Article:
Identity theft is first and foremost a problem because we rely on numerical identifiers that attach humans to credit and a variety of services. Once a criminal gets hold of those identifiers, he can simply be you. But when that thief takes on those numerical
identifiers and attaches another name or date of birth, he confuses the already broken system further and creates what is called synthetic identity theft.
Synthetic identity theft happens when a person’s identity is partially or entirely fabricated in some way. What defines it as synthetic is when a criminal uses a real Social Security number with another person’s (or fake person, i.e. synthetic) and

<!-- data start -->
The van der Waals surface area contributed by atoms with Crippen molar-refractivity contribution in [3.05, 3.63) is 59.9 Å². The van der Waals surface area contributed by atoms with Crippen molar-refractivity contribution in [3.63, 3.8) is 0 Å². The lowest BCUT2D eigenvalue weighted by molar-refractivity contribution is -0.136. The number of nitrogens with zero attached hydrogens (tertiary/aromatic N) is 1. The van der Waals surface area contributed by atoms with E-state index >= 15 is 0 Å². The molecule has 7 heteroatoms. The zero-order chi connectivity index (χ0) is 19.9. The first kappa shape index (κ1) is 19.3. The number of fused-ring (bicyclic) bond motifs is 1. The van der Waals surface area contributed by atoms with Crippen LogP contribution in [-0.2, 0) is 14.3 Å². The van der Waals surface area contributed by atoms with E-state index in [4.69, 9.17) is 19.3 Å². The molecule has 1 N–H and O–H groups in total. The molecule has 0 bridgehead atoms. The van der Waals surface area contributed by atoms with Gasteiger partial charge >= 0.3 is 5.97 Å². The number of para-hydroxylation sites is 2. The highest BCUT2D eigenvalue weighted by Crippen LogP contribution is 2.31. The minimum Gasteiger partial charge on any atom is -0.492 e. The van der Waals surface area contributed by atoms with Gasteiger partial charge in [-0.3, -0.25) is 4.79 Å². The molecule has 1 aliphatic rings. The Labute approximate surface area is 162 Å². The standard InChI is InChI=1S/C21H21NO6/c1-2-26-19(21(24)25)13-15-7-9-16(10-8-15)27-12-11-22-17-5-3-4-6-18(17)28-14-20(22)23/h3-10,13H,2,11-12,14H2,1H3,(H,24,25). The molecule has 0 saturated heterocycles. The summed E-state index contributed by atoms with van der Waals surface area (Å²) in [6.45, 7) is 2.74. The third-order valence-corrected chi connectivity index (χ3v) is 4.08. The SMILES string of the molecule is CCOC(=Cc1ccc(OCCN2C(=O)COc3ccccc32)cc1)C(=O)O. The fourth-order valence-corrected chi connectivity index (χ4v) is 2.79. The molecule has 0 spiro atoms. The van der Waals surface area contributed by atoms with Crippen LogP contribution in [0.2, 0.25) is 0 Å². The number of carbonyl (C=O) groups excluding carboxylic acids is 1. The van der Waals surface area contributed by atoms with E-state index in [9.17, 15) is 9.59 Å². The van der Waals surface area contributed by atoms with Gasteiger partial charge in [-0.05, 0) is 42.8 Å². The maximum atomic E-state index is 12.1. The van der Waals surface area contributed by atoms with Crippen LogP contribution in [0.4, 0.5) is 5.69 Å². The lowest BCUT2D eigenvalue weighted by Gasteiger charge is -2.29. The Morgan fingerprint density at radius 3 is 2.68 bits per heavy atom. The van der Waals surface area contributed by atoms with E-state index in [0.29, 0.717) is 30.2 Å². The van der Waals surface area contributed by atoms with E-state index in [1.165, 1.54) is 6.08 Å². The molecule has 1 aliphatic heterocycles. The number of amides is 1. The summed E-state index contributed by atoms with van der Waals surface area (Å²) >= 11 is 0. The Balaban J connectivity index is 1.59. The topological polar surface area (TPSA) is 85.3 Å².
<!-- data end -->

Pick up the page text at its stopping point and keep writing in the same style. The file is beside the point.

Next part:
combines it with a name and date of birth that’s not associated with the number via the credit bureaus or anywhere else. This is a hard type of fraud to discover because the fraud rarely appears on the victim’s credit report or on the perpetrator’s credit
report because it’s a fake person. With synthetic identity theft, the criminal often succeeds in creating a new credit file—or, in some cases, a subfile—that may end up on the victim’s credit.
Synthetic identity theft is a problem for victims, of course, but creditors take an even bigger hit. Creditors that grant credit based on fake records and fake people have little recourse. But it also complicates things for individual victims if their names
become associated with synthetic identities, like when credit scores are negatively affected because of information in a fraud-based subfile.
Identity theft protection might pick up your SSN with a different name when it’s used for credit. But if it doesn’t catch it, then the restoration component may also help to clean up the mess.